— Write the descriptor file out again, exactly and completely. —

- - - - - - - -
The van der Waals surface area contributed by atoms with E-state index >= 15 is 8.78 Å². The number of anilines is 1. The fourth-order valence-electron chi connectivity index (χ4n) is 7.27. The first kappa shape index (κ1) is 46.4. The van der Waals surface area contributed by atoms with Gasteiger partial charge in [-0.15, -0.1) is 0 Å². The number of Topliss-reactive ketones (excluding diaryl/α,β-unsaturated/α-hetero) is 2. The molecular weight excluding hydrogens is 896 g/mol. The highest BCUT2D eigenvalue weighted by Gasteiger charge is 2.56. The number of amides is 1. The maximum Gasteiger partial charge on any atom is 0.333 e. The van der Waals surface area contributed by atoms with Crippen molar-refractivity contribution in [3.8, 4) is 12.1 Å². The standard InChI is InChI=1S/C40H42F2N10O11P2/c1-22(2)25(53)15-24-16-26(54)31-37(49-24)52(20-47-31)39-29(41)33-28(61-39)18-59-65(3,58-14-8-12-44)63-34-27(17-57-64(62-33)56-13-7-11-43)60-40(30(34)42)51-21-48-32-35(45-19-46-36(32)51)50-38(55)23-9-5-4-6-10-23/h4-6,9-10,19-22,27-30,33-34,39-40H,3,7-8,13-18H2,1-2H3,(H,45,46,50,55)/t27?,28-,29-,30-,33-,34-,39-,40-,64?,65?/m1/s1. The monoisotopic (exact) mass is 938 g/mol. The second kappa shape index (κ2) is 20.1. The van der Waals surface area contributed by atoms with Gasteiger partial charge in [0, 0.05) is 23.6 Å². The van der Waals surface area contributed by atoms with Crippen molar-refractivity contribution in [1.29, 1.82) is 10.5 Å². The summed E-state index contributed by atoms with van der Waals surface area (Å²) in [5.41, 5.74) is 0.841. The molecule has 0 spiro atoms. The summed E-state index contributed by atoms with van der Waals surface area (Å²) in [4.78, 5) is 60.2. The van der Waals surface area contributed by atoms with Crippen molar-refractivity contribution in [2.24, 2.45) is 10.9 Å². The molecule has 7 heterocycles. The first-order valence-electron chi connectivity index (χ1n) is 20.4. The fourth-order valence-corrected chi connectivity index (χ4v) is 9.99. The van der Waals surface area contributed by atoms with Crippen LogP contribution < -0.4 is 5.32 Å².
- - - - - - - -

The van der Waals surface area contributed by atoms with E-state index >= 15 is 8.78 Å². The number of anilines is 1. The fourth-order valence-electron chi connectivity index (χ4n) is 7.27. The first kappa shape index (κ1) is 46.4. The van der Waals surface area contributed by atoms with Gasteiger partial charge in [-0.15, -0.1) is 0 Å². The number of Topliss-reactive ketones (excluding diaryl/α,β-unsaturated/α-hetero) is 2. The molecular weight excluding hydrogens is 896 g/mol. The highest BCUT2D eigenvalue weighted by Gasteiger charge is 2.56. The number of amides is 1. The maximum Gasteiger partial charge on any atom is 0.333 e. The van der Waals surface area contributed by atoms with Crippen molar-refractivity contribution in [3.8, 4) is 12.1 Å². The standard InChI is InChI=1S/C40H42F2N10O11P2/c1-22(2)25(53)15-24-16-26(54)31-37(49-24)52(20-47-31)39-29(41)33-28(61-39)18-59-65(3,58-14-8-12-44)63-34-27(17-57-64(62-33)56-13-7-11-43)60-40(30(34)42)51-21-48-32-35(45-19-46-36(32)51)50-38(55)23-9-5-4-6-10-23/h4-6,9-10,19-22,27-30,33-34,39-40H,3,7-8,13-18H2,1-2H3,(H,45,46,50,55)/t27?,28-,29-,30-,33-,34-,39-,40-,64?,65?/m1/s1. The monoisotopic (exact) mass is 938 g/mol. The second kappa shape index (κ2) is 20.1. The van der Waals surface area contributed by atoms with Gasteiger partial charge in [0, 0.05) is 23.6 Å². The van der Waals surface area contributed by atoms with Crippen molar-refractivity contribution in [1.29, 1.82) is 10.5 Å². The summed E-state index contributed by atoms with van der Waals surface area (Å²) in [5.41, 5.74) is 0.841. The molecule has 0 spiro atoms. The summed E-state index contributed by atoms with van der Waals surface area (Å²) in [4.78, 5) is 60.2. The van der Waals surface area contributed by atoms with Crippen molar-refractivity contribution in [2.24, 2.45) is 10.9 Å². The molecule has 7 heterocycles. The first-order valence-electron chi connectivity index (χ1n) is 20.4. The fourth-order valence-corrected chi connectivity index (χ4v) is 9.99. The van der Waals surface area contributed by atoms with Crippen LogP contribution < -0.4 is 5.32 Å².